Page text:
Postcards from the New Yorker: One Hundred Covers from Ten Decades (Novelty book)
The New Yorker was launched in 1925, and offers reporting, criticism, essays, fiction, poetry, humour, and cartoons. From the very outset, the founders, Harold Ross and Jane Grant, declared that their sophisticated magazine was 'not edited for the old lady in Dubuque'. The New Yorker has also offered great literature in short stories from such acclaimed writers as John Cheever, Roald Dahl, Alice Munro, Haruki Murakami, Vladimir Nabokov, J. D. Salinger, and Shirley Jackson. From the very first issue, the now iconic monocled dandy Eustace Tilley made The New Yorker's covers unique and pointed. These signature traits have continued right up to the present day in the striking and sometimes controversial covers from such artists as Peter Arno, William Steig, Saul Steinberg, Jean-Jacques Sempé, and Art Spiegelman. Selected by Françoise Mouly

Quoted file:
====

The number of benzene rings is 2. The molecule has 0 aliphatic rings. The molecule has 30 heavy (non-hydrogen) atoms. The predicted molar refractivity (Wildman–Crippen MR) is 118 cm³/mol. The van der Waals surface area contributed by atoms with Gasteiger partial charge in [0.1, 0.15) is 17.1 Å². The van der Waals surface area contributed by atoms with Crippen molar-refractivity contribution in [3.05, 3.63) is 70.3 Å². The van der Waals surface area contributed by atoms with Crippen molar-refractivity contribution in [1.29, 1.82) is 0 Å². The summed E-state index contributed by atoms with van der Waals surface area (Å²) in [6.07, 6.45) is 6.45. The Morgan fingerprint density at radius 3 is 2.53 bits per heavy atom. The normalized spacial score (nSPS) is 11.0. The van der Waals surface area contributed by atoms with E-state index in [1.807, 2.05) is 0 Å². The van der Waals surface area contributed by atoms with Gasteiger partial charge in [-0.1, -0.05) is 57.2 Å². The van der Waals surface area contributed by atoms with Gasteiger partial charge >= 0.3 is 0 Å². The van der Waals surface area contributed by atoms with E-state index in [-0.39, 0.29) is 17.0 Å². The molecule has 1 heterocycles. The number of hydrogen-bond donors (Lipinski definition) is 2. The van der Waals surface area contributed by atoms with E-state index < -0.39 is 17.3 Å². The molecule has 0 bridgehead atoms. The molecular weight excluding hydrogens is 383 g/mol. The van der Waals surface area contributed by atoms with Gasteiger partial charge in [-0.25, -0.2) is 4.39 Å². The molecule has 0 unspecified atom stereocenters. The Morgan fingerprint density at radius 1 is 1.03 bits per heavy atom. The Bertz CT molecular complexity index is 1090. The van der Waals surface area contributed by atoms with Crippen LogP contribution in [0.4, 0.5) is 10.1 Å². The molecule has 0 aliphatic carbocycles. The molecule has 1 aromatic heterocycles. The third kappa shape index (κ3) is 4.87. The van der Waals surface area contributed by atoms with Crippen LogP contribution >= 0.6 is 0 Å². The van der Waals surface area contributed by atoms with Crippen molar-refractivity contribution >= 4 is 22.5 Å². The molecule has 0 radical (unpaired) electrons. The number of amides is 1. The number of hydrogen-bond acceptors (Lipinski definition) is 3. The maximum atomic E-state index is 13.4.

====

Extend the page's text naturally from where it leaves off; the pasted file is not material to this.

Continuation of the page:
About the Author
Françoise Mouly joined The New Yorker as art editor in April 1993. She is the publisher and Editorial Director of TOON Books, an imprint of Candlewick Press. In 1980, Ms. Mouly was the founder, publisher, designer and co-editor with her husband, Art Spiegelman, of the pioneering comics anthology 'RAW', which launched artists such as Charles Burns, Sue Coe, Chris Ware, Xavier Mariscal, and many others. Ms. Mouly has been responsible for over 900 covers over her tenure at The New Yorker, many of which have been chosen by The American Society of Magazine Editors (ASME) as 'best cover of the year'. Born in Paris, Françoise Mouly studied architecture at the Beaux Arts, and moved to New York in 1974. In 2011 Ms. Mouly was awarded France¹s highest honor, the Legion of Honneur. She and her husband live in Manhattan.